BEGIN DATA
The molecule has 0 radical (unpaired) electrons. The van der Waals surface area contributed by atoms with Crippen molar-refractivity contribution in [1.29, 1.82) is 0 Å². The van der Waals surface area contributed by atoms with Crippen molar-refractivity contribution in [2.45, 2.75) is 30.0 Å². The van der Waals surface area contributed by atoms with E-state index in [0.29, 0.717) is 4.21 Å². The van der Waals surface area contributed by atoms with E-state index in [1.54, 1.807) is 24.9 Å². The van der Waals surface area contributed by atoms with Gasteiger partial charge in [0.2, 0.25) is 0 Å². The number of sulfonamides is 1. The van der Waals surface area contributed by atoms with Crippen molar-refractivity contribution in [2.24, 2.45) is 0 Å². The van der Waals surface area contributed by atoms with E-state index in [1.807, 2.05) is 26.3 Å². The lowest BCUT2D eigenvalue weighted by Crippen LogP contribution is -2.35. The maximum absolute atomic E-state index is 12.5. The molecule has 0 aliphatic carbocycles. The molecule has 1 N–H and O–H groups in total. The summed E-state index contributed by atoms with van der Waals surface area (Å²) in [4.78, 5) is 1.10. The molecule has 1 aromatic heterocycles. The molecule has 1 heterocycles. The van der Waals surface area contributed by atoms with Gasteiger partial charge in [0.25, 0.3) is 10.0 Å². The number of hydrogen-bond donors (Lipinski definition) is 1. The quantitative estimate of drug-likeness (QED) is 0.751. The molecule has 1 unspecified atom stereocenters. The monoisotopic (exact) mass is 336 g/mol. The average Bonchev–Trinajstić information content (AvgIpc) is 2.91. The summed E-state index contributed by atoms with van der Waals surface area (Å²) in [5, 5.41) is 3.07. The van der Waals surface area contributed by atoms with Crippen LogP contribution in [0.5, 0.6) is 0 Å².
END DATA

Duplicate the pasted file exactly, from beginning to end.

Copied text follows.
The molecule has 0 radical (unpaired) electrons. The van der Waals surface area contributed by atoms with Crippen molar-refractivity contribution in [1.29, 1.82) is 0 Å². The van der Waals surface area contributed by atoms with Crippen molar-refractivity contribution in [2.45, 2.75) is 30.0 Å². The van der Waals surface area contributed by atoms with E-state index in [0.29, 0.717) is 4.21 Å². The van der Waals surface area contributed by atoms with E-state index in [1.54, 1.807) is 24.9 Å². The van der Waals surface area contributed by atoms with Gasteiger partial charge in [0.2, 0.25) is 0 Å². The number of sulfonamides is 1. The van der Waals surface area contributed by atoms with Crippen molar-refractivity contribution in [2.24, 2.45) is 0 Å². The van der Waals surface area contributed by atoms with E-state index in [1.807, 2.05) is 26.3 Å². The lowest BCUT2D eigenvalue weighted by Crippen LogP contribution is -2.35. The maximum absolute atomic E-state index is 12.5. The molecule has 0 aliphatic carbocycles. The molecule has 1 N–H and O–H groups in total. The summed E-state index contributed by atoms with van der Waals surface area (Å²) in [4.78, 5) is 1.10. The molecule has 1 aromatic heterocycles. The molecule has 1 heterocycles. The van der Waals surface area contributed by atoms with Gasteiger partial charge in [0.25, 0.3) is 10.0 Å². The number of hydrogen-bond donors (Lipinski definition) is 1. The quantitative estimate of drug-likeness (QED) is 0.751. The molecule has 1 unspecified atom stereocenters. The monoisotopic (exact) mass is 336 g/mol. The average Bonchev–Trinajstić information content (AvgIpc) is 2.91. The summed E-state index contributed by atoms with van der Waals surface area (Å²) in [5, 5.41) is 3.07. The van der Waals surface area contributed by atoms with Crippen LogP contribution in [0.5, 0.6) is 0 Å².